Michelle Obama Opens Up About Going to Marriage Counseling With Barack Obama

"It was about me exploring my sense of happiness."

Updated 11/12/18

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From their many adorable Instagram tributes to each other to rocking out together at Jay-Z concerts, Barack and Michelle Obama's marriage seems to be the stuff of fairy tales. But even America's favorite #couplesgoals couple has had their fair share of relationship struggles.

In a new interview for the December issue of Elle, the former First Lady admitted to Oprah that their marriage of 26 years has not always been as easy as they make it look. "When you get married and have kids, your whole plan, once again, gets upended. Especially if you get married to somebody who has a career that swallows up everything, which is what politics is," Obama said, noting that being married to Barack taught her how to "swerve." "But his swerving sort of—you know, I’m flailing in the wind," she added.

She went on to explain that both she and her husband had a lot on their plates—he was traveling between Washington and Springfield while she was trying to hold things down at home—so they decided to go to counseling to work on their relationship.

"Well, you go because you think the counselor is going to help you make your case against the other person. 'Would you tell him about himself?!' And lo and behold, counseling wasn’t that at all," she says. "It was about me exploring my sense of happiness. What clicked in me was that I need support and I need some from him. But I needed to figure out how to build my life in a way that works for me."

For Obama, counseling also helped her learn to communicate and understand love in a different way, she explained: "I feel vulnerable all the time. And I had to learn how to express that to my husband, to tap into those parts of me that missed him—and the sadness that came from that—so that he could understand." She continued, "He didn’t understand distance in the same way. You know, he grew up without his mother in his life for most of his years, and he knew his mother loved him dearly, right? I always thought love was up close. Love is the dinner table, love is consistency, it is presence. So I had to share my vulnerability and also learn to love differently. It was an important part of my journey of becoming. Understanding how to become us."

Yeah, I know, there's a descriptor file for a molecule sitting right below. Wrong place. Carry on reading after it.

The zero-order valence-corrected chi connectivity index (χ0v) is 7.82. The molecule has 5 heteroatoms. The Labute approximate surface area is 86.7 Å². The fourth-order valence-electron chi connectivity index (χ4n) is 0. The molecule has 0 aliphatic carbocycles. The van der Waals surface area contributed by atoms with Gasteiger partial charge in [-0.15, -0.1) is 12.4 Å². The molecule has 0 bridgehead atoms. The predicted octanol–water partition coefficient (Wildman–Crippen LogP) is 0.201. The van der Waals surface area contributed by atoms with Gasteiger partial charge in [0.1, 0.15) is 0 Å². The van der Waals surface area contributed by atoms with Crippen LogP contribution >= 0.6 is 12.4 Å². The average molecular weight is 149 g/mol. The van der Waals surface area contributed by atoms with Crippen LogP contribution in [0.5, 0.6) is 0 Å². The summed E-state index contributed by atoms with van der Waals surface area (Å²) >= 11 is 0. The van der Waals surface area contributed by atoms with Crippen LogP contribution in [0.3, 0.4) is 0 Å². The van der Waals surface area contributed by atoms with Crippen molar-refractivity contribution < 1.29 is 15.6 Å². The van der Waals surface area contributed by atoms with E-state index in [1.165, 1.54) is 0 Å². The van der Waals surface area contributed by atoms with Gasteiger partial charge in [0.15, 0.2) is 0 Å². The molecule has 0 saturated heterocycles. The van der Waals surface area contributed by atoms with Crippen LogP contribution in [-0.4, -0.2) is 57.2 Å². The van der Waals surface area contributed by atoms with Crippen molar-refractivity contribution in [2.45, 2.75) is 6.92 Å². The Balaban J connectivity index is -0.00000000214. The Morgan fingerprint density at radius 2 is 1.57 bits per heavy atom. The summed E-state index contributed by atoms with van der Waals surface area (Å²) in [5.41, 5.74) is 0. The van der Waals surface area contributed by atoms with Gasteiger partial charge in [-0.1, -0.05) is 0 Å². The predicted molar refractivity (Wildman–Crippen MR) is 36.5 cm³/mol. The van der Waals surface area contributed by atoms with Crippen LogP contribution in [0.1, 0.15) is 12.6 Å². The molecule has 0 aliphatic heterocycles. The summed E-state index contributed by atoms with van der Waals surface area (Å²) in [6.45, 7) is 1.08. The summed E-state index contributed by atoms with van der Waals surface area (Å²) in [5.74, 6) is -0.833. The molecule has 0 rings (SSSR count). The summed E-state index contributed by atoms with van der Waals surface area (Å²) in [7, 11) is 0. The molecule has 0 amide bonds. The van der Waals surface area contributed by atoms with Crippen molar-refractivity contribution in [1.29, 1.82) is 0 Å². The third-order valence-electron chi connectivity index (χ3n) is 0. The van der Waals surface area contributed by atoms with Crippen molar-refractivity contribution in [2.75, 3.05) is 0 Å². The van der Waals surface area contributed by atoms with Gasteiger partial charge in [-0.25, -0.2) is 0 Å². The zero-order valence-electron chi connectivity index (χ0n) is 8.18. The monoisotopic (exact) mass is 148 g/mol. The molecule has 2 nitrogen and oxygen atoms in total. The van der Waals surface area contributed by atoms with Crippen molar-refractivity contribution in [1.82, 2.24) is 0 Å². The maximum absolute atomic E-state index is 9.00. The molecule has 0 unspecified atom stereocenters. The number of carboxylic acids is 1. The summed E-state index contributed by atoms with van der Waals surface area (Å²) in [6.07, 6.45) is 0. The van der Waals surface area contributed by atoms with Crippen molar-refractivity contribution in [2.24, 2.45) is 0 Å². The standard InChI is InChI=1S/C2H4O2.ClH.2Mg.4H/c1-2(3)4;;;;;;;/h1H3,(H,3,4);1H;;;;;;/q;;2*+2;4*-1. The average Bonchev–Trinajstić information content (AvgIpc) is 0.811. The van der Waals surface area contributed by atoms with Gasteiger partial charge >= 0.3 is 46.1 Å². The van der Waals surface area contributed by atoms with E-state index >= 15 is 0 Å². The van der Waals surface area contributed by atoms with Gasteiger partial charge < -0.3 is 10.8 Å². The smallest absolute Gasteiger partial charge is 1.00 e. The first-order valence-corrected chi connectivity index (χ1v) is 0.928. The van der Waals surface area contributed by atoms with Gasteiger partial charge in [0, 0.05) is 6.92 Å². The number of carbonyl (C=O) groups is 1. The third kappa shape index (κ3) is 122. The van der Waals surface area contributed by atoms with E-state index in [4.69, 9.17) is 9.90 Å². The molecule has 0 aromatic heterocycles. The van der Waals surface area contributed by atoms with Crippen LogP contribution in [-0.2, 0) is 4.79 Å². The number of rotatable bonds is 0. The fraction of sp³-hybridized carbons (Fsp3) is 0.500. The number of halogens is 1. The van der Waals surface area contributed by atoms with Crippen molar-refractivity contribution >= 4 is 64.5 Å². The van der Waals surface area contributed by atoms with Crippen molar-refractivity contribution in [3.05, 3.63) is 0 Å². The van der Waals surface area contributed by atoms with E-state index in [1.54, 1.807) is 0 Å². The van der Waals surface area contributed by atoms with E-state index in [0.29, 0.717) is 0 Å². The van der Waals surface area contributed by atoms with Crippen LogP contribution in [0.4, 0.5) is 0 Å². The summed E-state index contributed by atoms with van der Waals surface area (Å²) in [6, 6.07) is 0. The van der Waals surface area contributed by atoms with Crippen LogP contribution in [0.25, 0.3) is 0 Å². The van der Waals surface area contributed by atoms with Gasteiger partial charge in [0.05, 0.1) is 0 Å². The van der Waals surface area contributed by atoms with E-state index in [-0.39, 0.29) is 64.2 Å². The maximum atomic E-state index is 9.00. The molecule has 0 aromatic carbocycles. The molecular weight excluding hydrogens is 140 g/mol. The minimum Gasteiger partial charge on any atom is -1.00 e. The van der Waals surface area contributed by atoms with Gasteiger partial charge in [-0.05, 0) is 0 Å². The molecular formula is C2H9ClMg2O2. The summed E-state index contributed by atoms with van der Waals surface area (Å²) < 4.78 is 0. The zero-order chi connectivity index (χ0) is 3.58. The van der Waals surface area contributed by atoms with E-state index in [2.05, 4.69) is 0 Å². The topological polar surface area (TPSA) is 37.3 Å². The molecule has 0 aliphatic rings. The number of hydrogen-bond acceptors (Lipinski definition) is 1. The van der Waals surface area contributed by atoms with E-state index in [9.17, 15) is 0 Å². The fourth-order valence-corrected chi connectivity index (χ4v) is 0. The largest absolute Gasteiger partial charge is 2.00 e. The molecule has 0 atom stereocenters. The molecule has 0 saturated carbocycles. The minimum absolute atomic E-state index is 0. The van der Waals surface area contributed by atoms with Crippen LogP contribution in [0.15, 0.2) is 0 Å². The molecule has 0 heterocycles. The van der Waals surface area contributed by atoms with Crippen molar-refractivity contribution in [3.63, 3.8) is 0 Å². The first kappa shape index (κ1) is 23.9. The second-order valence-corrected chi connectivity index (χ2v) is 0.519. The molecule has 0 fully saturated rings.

In an interview with Good Morning America on November 9, Obama also elaborated on why she's chosen to speak publicly about her and her husband's decision to go to counseling. “I know too many young couples who struggle, and think somehow there’s something wrong with them,” Obama told host Robin Roberts. “I want them to know that Michelle and Barack Obama—who have a phenomenal marriage and who love each other—we work on our marriage and we get help with our marriage when we need it.”

She noted that while it may often feel like marriage is “supposed to be easy,” counseling can be a good opportunity to learn.

“What I learned about myself was that my happiness was up to me and I started working out more, I started asking for help, not just from him but from other people,” she said. “I stopped feeling guilty.”

Obama, who is currently promoting her upcoming memoir, Becoming, also shared to GMA how she had a miscarriage 20 years ago, and how she hopes telling story will help destigmatize fertility issues.

"I felt lost and alone, and I felt like I failed," she said. "Because I didn't know how common miscarriages were, because we don't talk about them. We sit in our own pain, thinking that somehow we’re broken."

Becoming hits shelves on Tuesday and will no doubt be filled with even more marriage advice from the house of Obama.

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